Phagomixotrophic ingestion of intact microorganisms is widespread amongst algae and endocytosis of prokaryotes is the probable origin of photosynthesis in eukaryotes (Raven et al., 2009). Although increasing numbers of plant endophytic microbes have been identified in a range of plant tissues including roots, until recently direct uptake and digestion of microbes by angiosperms for nutritional purposes has been unrecognized (Rosenblueth & Martinez-Romero, 2006; Hardoim et al., 2008; Reinhold-Hurek & Hurek, 2011). However, it has recently been demonstrated that microbes are acquired by the roots of angiosperms and that their associated N can be used nutritionally by the plants (Paungfoo-Lonhienne et al., 2010). This discovery represents a potential step change in our understanding of competition for resources between soil microbes and plants, and how N is cycled in the terrestrial biosphere. What is not currently clear is what the quantitative significance of this process is when compared with other routes of plant N acquisition from soil.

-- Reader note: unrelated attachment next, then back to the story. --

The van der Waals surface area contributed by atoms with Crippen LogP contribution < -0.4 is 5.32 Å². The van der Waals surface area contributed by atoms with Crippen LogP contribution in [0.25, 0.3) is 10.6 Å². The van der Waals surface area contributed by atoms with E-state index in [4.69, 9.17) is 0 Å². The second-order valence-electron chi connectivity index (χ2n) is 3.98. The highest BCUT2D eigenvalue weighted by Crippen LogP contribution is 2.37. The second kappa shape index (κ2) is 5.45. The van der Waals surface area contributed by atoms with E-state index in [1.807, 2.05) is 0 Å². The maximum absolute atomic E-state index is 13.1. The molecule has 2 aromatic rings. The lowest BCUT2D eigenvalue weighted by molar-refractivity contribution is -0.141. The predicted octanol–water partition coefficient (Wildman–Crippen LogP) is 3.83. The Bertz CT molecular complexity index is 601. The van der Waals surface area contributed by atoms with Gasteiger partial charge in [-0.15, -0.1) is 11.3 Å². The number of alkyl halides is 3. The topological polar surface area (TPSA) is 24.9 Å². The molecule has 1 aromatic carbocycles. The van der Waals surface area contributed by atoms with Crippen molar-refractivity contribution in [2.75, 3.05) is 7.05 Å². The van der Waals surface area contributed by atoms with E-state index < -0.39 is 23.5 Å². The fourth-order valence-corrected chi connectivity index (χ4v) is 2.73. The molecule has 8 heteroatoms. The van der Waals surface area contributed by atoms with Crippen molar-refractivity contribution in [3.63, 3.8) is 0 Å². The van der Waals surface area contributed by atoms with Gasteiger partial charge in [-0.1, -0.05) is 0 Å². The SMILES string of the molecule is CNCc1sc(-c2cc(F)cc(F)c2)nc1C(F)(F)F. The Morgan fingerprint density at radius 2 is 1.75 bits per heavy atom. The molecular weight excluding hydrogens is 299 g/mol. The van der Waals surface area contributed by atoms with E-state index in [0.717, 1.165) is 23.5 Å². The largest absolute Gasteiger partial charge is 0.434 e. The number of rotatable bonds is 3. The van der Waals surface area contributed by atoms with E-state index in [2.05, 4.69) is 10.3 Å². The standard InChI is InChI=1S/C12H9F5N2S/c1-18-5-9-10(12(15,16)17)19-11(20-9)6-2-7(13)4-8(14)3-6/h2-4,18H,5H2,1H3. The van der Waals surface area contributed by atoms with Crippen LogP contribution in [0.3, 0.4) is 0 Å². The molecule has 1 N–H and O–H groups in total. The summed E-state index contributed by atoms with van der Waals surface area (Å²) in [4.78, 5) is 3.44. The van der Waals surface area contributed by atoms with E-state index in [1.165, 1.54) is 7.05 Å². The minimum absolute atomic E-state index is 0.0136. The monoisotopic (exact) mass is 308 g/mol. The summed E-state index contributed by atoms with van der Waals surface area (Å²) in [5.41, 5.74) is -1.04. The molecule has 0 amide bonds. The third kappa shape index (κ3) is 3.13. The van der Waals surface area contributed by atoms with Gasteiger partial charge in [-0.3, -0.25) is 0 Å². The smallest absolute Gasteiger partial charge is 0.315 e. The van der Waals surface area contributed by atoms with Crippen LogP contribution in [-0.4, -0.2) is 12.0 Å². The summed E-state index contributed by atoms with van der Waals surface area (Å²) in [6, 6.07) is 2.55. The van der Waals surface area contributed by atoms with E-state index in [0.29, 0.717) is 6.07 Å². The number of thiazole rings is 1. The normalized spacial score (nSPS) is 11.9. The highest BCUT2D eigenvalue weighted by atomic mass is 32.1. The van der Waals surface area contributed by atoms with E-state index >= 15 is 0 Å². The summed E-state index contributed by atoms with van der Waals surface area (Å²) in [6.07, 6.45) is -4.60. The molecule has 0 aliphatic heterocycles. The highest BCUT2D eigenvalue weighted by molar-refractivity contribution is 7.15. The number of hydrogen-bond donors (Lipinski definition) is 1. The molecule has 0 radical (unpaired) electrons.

This investigation was predicated on the need to evaluate the significance of this new route of N acquisition to plants when growing alone in sterile media and in soil. As our model angiosperm we chose to use the widely investigated and agriculturally important crop plant, wheat (Triticum aestivum). Wheat has previously been shown to utilize N forms ranging in organism or protein decomposition state from short l-peptides to math formula (Näsholm et al., 2001; Hill et al., 2011c). We aimed to make a comparison of the rate of direct plant N acquisition from soil as intact bacteria with that as peptide, amino acid or inorganic N.

Materials and Methods